TABLE 1__________________________________________________________________________Complement activating activity of immunocomplex samples,after treatment with an agent according to the inventionfor the therapy of immunocomplex diseases (in %)Treatment of   Immunocom-                 Immunocom-                        Immunocom-the immunocom- plexes with                 plexes at                        plexes withplexes (0.5 ml)          excess of                 equivalence                        excess of                               Immunoglobulinwith           antigens                 point  antibodies                               aggregates__________________________________________________________________________Control treated          100%   100%   100%   100%with physiol.salt solution(0.1 ml)Rabbit-antibody          75%    44%    41%    90%(F(ab)2 -fragmentagainst papain-Fc;0.1 ml; 1% strength;24 h, 4 C.)Rheumatism factor          70%    44%    50%    86%(F(ab)2 -fragment;0.1 ml; 1% strength;24 h, 4 C.)Clq (0.1 ml; 0.2%          20%    15%    14%    53%strength; 3 h, 40 C.)subsequently withrabbit antibody (F(ab)2 -fragment) againstClq (0.1 ml; 1% strength24 h, 4 C.)Clq (0.1 ml, 0.2% strength          21%    25%    22%    30%3 h, 4 C.)__________________________________________________________________________

The results clearly show that the treatment of immunocomplexes of different composition (with excess antigen or antibody or at the equivalence point) or also of immunoglobulin aggregates with a preparation according to the invention leads to a distinctly reduced complement activation.

EXAMPLE 2

The thrombocyte-aggregating activity of immunocomplexes, with and without treatment with a preparation according to the invention, was determined in a test according to Born (Nature 194, 927, 1962). The results are listed in Table 2.

              TABLE 2______________________________________Thrombocyte-aggregating activity of immunocomplexes aftertreatment with a preparation according to the invention forthe therapy of immunocomplex diseases (in %)Treatment of the    Thrombocyte aggregationimmunocomplexes     (quantitative ratio aswith:               in Example 1).______________________________________Control (treated with physiological               100%salt solution)Rabbit-antibody-(F(ab)2 -fragment)               80%against papain-FcRheumatism factor (F(ab)2 -fragment)               80%Clq, subsequently with rabbit-                0%antibody (F(ab)2 -fragment)against ClqClq                 56%______________________________________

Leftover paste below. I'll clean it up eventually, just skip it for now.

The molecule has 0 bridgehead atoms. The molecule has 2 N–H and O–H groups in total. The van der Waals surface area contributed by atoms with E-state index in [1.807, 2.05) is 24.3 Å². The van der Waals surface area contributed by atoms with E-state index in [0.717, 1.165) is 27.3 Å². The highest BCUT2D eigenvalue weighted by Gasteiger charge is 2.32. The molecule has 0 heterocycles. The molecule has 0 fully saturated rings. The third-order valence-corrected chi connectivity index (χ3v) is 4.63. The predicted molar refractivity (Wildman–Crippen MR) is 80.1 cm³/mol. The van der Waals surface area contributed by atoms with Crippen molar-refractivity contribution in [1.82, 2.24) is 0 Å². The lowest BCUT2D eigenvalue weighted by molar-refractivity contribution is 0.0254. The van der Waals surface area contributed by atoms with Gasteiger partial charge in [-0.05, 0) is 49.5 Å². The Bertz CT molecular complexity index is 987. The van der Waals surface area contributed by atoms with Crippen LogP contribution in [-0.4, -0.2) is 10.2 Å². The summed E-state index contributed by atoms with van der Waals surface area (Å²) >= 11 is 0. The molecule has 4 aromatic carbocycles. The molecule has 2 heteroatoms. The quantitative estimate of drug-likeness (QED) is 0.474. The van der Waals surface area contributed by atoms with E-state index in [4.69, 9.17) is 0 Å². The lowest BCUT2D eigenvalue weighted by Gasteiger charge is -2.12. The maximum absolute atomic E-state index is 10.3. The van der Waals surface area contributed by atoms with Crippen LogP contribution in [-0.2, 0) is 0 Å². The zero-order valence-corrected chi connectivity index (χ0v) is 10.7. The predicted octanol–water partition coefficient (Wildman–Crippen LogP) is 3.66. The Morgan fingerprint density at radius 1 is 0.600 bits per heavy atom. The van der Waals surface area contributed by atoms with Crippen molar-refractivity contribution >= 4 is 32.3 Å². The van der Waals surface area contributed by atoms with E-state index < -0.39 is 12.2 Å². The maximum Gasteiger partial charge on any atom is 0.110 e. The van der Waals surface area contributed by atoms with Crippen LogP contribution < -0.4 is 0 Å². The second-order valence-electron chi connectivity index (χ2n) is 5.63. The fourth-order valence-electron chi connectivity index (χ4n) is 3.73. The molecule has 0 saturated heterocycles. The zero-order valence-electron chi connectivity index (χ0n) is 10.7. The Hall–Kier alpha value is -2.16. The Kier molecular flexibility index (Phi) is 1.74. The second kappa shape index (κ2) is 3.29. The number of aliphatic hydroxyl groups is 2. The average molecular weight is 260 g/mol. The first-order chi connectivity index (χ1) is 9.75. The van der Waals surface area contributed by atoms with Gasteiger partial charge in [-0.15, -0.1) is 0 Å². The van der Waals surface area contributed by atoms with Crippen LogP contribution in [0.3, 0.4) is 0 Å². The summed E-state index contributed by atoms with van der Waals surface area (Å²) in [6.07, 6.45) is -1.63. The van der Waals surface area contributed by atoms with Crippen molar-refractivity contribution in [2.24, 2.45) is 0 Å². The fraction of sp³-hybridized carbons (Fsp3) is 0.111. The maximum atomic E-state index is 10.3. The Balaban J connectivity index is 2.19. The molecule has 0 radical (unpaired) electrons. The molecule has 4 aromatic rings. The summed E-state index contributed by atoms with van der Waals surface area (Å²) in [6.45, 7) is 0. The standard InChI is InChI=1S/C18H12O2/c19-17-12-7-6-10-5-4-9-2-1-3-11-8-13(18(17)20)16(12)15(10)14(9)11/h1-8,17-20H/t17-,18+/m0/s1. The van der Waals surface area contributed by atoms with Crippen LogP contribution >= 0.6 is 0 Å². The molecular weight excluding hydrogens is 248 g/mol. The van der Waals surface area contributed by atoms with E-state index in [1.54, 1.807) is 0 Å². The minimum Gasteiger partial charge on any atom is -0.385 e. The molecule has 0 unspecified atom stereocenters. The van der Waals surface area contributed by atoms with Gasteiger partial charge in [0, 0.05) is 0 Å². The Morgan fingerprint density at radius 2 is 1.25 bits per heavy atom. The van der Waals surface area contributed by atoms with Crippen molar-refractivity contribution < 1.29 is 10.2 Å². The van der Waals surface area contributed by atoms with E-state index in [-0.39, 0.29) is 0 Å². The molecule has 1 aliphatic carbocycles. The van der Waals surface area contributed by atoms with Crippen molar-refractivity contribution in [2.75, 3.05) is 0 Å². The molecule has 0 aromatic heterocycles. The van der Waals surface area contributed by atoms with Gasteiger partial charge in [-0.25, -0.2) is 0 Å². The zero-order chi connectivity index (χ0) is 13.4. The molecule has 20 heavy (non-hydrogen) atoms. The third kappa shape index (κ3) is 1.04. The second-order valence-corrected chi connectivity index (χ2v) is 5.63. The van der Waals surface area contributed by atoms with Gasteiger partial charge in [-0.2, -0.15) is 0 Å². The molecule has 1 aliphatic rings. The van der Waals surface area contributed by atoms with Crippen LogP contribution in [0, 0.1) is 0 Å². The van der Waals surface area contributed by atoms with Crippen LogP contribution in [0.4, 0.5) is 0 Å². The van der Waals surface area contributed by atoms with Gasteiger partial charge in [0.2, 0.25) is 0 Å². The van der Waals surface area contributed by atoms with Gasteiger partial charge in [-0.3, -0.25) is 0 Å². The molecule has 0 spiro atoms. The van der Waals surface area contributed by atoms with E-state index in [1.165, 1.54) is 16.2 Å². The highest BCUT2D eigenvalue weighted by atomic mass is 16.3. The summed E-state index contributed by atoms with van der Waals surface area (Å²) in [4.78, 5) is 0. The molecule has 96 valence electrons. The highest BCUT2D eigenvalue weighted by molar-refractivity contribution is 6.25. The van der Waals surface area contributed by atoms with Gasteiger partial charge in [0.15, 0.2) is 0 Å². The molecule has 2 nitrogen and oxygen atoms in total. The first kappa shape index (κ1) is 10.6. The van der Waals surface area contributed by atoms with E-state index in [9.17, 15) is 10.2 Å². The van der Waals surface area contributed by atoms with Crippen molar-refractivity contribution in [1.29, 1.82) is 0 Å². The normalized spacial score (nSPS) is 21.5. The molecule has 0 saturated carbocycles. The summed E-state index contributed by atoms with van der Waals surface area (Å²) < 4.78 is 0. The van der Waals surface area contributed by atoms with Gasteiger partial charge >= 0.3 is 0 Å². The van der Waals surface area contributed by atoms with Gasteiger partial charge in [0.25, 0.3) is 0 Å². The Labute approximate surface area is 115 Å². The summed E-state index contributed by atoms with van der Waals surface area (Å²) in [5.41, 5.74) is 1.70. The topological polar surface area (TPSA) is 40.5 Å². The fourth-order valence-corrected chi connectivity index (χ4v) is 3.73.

The results clearly show the inhibition of thrombocyte aggregation by a preparation of the invention.

EXAMPLE 3

The fixation of immunocomplexes, with or without treatment with a preparation of the invention, on Fc-receptors of lymphocytes was determined by the rosette test according to Seiler et al. (Z. f. Immunit/a/ tsforschung 155, 62, 1978). For this purpose, immunocomplexes were prepared from human erythrocytes and antibodies against human erythrocytes according to the publication by Seiler et al. (Behring Inst. Mitt. 52, 26, 1972) and their fixation on mouse leucocytes (insolated from spleen cells, Seiler et al., 1972) was determined by the so-called rosette test (details cf. Seiler et al. 1972).

The results are shown in Table 3.

              TABLE 3______________________________________Inhibition of the fixation of immunocomplexes on Fc-recep-tors of leucocytes by a preparation of the inventionTreatment ofimmunocomplexes  Inhibition of the immuno-with             complex fixation______________________________________Control          0treated with physiologicalsalt solutionClq 0.01%        17%0.025%           44%0.05%            56%______________________________________

The results clearly show the inhibition of the fixation of immunocomplexes on Fc-receptors of leucocytes by a preparation of the invention.

EXAMPLE 4